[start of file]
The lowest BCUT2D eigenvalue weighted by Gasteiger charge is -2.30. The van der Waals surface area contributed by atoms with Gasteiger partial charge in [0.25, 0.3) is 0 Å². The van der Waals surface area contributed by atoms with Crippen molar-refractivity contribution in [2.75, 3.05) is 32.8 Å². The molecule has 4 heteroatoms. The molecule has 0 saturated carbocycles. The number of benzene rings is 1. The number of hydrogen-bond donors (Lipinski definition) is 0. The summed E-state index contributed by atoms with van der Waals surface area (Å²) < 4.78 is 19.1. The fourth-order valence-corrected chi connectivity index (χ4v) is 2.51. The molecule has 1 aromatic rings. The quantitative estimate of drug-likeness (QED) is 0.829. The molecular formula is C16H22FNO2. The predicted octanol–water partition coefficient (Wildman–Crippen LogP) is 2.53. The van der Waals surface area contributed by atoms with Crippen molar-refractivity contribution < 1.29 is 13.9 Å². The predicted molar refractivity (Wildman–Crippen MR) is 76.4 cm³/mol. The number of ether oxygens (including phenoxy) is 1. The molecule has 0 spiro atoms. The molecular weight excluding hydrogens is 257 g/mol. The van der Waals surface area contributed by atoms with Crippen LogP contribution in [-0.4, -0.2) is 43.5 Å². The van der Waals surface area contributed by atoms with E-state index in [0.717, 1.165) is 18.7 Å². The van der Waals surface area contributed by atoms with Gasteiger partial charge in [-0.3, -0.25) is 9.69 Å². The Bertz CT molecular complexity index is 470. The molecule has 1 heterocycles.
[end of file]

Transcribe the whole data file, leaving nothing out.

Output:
The lowest BCUT2D eigenvalue weighted by Gasteiger charge is -2.30. The van der Waals surface area contributed by atoms with Gasteiger partial charge in [0.25, 0.3) is 0 Å². The van der Waals surface area contributed by atoms with Crippen molar-refractivity contribution in [2.75, 3.05) is 32.8 Å². The molecule has 4 heteroatoms. The molecule has 0 saturated carbocycles. The number of benzene rings is 1. The number of hydrogen-bond donors (Lipinski definition) is 0. The summed E-state index contributed by atoms with van der Waals surface area (Å²) < 4.78 is 19.1. The fourth-order valence-corrected chi connectivity index (χ4v) is 2.51. The molecule has 1 aromatic rings. The quantitative estimate of drug-likeness (QED) is 0.829. The molecular formula is C16H22FNO2. The predicted octanol–water partition coefficient (Wildman–Crippen LogP) is 2.53. The van der Waals surface area contributed by atoms with Crippen molar-refractivity contribution < 1.29 is 13.9 Å². The predicted molar refractivity (Wildman–Crippen MR) is 76.4 cm³/mol. The number of ether oxygens (including phenoxy) is 1. The molecule has 0 spiro atoms. The molecular weight excluding hydrogens is 257 g/mol. The van der Waals surface area contributed by atoms with Crippen LogP contribution in [-0.4, -0.2) is 43.5 Å². The van der Waals surface area contributed by atoms with E-state index in [0.717, 1.165) is 18.7 Å². The van der Waals surface area contributed by atoms with Gasteiger partial charge in [-0.3, -0.25) is 9.69 Å². The Bertz CT molecular complexity index is 470. The molecule has 1 heterocycles.